A move by one of the supermarket giants to cease selling milk for $1 per litre is not expected to have any impact in the Bega Valley, with critics saying it will also do little to improve conditions in the industry nation-wide.
From Tuesday, February 19, Woolworths began to sell two and three litre varieties of its home brand milk for $2.20 and $3.30 respectively.
According to the company, the extra 10 cents customers pay on each litre will be distributed in full to dairy farmers by processors in line with the usual payment cycles.
But Toothdale dairy farmer Phil Ryan estimated overall this extra 10 cents per litre was only going to equal about two to three cents at the farm gate for the approximately 450 farmers that supplied Woolworths with milk.
He said farmers supplied milk to multiple brands owned by Woolworths.
“It’s only putting 10 cents a litre on those two and three litre bottles of home branded milk,” he said.
“But that will only be a small proportion of what those farms produce.
“So overall it’s going to be about two to three cents per litre.”
In a statement released to the Bega District News on Tuesday, Bega Cheese said it was good to see the price of retailers milk increase and the benefit flow to farmers in recognition of the costs and challenges of dairy farming.
However, the company said the move only assisted those farmers supplying Woolworths and therefore did not flow to farmers in the Bega Valley or other Australian farmers whose milk went into cheese and other dairy products sold within the country and overseas.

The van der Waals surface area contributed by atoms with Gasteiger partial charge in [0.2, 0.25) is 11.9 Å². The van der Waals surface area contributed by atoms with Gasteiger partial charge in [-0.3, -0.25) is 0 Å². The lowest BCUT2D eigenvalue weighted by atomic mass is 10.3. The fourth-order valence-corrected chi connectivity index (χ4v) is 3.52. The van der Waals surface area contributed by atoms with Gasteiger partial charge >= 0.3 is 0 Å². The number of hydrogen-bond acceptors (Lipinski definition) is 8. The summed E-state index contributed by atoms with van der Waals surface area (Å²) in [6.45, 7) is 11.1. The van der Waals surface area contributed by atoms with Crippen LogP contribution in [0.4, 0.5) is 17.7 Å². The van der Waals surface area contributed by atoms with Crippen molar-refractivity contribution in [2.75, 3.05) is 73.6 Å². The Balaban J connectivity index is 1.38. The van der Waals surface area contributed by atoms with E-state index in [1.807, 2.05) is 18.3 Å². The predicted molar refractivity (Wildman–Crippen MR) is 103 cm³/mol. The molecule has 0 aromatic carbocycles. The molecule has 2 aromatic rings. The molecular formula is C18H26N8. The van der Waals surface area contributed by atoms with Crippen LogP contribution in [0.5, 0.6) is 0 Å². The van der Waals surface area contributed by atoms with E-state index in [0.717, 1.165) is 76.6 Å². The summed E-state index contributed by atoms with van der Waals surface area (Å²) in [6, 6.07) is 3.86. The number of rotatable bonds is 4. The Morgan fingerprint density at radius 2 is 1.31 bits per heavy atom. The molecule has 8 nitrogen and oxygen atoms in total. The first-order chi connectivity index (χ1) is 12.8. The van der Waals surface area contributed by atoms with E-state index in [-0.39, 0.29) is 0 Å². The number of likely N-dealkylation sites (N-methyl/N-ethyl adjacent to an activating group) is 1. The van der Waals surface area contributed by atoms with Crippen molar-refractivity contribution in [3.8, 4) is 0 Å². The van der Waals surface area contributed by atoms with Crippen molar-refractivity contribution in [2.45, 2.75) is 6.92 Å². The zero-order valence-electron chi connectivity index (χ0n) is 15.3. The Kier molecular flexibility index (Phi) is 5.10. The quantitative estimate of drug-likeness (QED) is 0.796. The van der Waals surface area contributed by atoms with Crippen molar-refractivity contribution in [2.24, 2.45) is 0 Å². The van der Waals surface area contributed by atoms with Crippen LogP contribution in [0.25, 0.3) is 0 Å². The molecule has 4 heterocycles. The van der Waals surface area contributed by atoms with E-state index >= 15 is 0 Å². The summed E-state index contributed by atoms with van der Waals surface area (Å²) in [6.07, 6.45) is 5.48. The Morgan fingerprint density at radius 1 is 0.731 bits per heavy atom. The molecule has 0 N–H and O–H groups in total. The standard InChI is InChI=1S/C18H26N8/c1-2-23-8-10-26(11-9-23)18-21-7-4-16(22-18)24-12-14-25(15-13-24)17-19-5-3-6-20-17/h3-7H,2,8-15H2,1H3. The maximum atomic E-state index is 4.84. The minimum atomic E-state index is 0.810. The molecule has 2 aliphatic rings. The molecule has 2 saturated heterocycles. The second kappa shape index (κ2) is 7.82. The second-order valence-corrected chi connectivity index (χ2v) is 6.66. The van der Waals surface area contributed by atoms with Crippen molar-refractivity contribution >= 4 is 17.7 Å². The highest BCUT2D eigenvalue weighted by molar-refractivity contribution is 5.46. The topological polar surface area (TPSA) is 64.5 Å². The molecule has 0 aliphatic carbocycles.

“It is a good first step in recognising the need for increased prices for dairy products and hopefully we will see improvement in pricing for all dairy products in the not too distant future,” the statement read.
It is a good first step in recognising the need for increased prices for dairy products and hopefully we will see improvement in pricing for all dairy products in the not too distant future.Bega Cheese
A spokesperson for Woolworths said every cent of the price increase would be passed on to the dairy farmers supplying milk into its home branded milk, which would benefit over 450 Australian dairy farmers.
“We don’t buy this milk directly from farmers. We pass on the extra 10 cents paid per litre to our fresh milk suppliers who source the milk from Australian dairy farmers directly,” the spokesperson said.
“Our Woolworths branded fresh milk suppliers then distribute the extra money to Australian dairy farmers supplying Woolworths branded fresh milk.
“The fresh milk suppliers will continue to provide us with independently audited reports on a monthly basis to verify the extra funds are being distributed to Australian dairy farmers in full.”
Jellat Jellat dairy farmer Rob Russell said he remained “pretty cynical” about the model.
“It’s only going to benefit 450 farmers or so, and good luck to them,” he said.
“But there’s something like 6000 dairy farmers in Australia.
“I think Woolworths is probably getting more publicity than they’re contributing back to the industry.”
Mr Ryan said in order to bring meaningful benefits to the dairy industry, supermarkets needed to increase their prices on all dairy products.
“Woolworths is still selling $6.90kg blocks of cheddar which is equivalent to 69cents per litre of raw materials. That’s a lower presentation of value than one dollar milk ever was,” he said.
But he said the new price increase was a “psychological win”, as it removed the perception milk was not worth much money.
NSW Farmers’ Association congratulated Woolworths for the move and called on Coles and Aldi to follow its lead and end the sale of $1 a litre milk.